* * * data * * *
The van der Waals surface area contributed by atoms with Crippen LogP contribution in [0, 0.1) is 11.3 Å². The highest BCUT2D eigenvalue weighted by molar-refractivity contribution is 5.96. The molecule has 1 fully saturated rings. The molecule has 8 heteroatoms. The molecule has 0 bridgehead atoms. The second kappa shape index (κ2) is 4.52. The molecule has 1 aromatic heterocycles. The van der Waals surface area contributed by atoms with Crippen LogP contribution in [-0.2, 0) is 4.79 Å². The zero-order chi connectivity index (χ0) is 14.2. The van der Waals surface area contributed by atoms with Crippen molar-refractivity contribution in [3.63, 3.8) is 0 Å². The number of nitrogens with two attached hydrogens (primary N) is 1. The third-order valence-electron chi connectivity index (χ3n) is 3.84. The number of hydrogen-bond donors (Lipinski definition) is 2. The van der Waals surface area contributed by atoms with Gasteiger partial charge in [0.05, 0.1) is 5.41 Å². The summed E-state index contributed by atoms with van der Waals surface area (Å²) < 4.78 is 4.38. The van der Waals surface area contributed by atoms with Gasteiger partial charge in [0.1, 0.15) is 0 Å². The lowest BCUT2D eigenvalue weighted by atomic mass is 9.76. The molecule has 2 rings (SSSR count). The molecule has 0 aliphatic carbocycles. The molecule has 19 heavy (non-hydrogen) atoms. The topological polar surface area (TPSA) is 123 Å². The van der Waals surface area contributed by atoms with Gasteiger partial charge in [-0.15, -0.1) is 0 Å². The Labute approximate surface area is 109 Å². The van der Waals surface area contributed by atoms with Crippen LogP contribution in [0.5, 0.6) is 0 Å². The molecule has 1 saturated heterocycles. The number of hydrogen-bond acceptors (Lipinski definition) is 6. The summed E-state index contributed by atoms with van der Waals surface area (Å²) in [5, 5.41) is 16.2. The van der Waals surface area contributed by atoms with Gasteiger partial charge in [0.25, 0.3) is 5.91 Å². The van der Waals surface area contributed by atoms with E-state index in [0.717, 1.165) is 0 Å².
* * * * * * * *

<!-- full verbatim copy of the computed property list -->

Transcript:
The van der Waals surface area contributed by atoms with Crippen LogP contribution in [0, 0.1) is 11.3 Å². The highest BCUT2D eigenvalue weighted by molar-refractivity contribution is 5.96. The molecule has 1 fully saturated rings. The molecule has 8 heteroatoms. The molecule has 0 bridgehead atoms. The second kappa shape index (κ2) is 4.52. The molecule has 1 aromatic heterocycles. The van der Waals surface area contributed by atoms with Crippen LogP contribution in [-0.2, 0) is 4.79 Å². The zero-order chi connectivity index (χ0) is 14.2. The van der Waals surface area contributed by atoms with Crippen molar-refractivity contribution in [3.63, 3.8) is 0 Å². The number of nitrogens with two attached hydrogens (primary N) is 1. The third-order valence-electron chi connectivity index (χ3n) is 3.84. The number of hydrogen-bond donors (Lipinski definition) is 2. The van der Waals surface area contributed by atoms with Gasteiger partial charge in [0.05, 0.1) is 5.41 Å². The summed E-state index contributed by atoms with van der Waals surface area (Å²) < 4.78 is 4.38. The van der Waals surface area contributed by atoms with Gasteiger partial charge in [0.1, 0.15) is 0 Å². The lowest BCUT2D eigenvalue weighted by atomic mass is 9.76. The molecule has 2 rings (SSSR count). The molecule has 0 aliphatic carbocycles. The molecule has 19 heavy (non-hydrogen) atoms. The topological polar surface area (TPSA) is 123 Å². The van der Waals surface area contributed by atoms with Gasteiger partial charge in [-0.15, -0.1) is 0 Å². The Labute approximate surface area is 109 Å². The van der Waals surface area contributed by atoms with Crippen LogP contribution in [0.5, 0.6) is 0 Å². The molecule has 1 saturated heterocycles. The number of hydrogen-bond acceptors (Lipinski definition) is 6. The summed E-state index contributed by atoms with van der Waals surface area (Å²) in [5, 5.41) is 16.2. The van der Waals surface area contributed by atoms with Gasteiger partial charge in [0.25, 0.3) is 5.91 Å². The van der Waals surface area contributed by atoms with E-state index in [0.717, 1.165) is 0 Å².